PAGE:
Here again my first post on Fritz Hug (there are others):

Monday, August 20, 2018

Bambi at 76

Bambi was widely released in US theaters on August 21, 1942. The film lost money in its first outing, partially because foreign markets were cut off due to WW II.
The critics weren't helping either, as they resisted the movie's realism. "The film lacked magic" was one reviewer's opinion. 
Stuff like this baffles me. The artists' dedication and sincere filmmaking is evident in every frame.
The movie's art direction is magic, the music is magic and the animation...don't get me started.
Luckily Bambi became a huge hit in re-releases over the years, and is now considered a classic and a masterpiece.
I believe this watercolor painting featuring Bambi, his mother and Friend Owl is by Mel Shaw.

The following story sketches are the work of Marc Davis, who spent years helping to develop the plot line before starting his animation career with Flower, the skunk.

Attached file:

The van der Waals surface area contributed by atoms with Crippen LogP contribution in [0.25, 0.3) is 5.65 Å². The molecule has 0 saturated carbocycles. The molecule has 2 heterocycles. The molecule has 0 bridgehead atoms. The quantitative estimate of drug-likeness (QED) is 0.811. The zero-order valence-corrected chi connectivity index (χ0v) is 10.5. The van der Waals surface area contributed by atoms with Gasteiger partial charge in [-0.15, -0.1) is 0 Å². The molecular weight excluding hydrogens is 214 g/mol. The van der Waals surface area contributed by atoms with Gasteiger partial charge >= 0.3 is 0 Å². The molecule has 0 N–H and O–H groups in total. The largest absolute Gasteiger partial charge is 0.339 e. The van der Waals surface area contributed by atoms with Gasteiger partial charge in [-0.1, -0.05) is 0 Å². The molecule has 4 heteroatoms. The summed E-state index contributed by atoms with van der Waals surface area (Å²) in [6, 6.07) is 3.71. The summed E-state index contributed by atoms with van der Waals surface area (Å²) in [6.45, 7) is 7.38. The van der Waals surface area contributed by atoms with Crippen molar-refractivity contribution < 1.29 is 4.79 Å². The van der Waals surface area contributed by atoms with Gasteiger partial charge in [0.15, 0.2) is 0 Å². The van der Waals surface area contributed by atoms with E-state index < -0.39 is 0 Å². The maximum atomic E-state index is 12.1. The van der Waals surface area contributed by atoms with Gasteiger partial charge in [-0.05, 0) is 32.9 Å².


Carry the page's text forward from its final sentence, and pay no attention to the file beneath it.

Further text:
I believe I have posted this model sheet before. Just a reminder of the film's drawing as well as animation virtuosity.

Louie Schmitt drew this terrific model sheet. Super appealing. I posted more of his mouse designs here:

Young child actor Donnie Dunagan (Bambi) eats out of a Snow White bowl, as he ignores onlooking movie stars.

Peter Behn (Thumper) and Donnie Dunagan promoted the film's 75th anniversary last year.

Thursday, August 16, 2018

Mickey Mouse Development

Two images from different eras in the development of Mickey Mouse.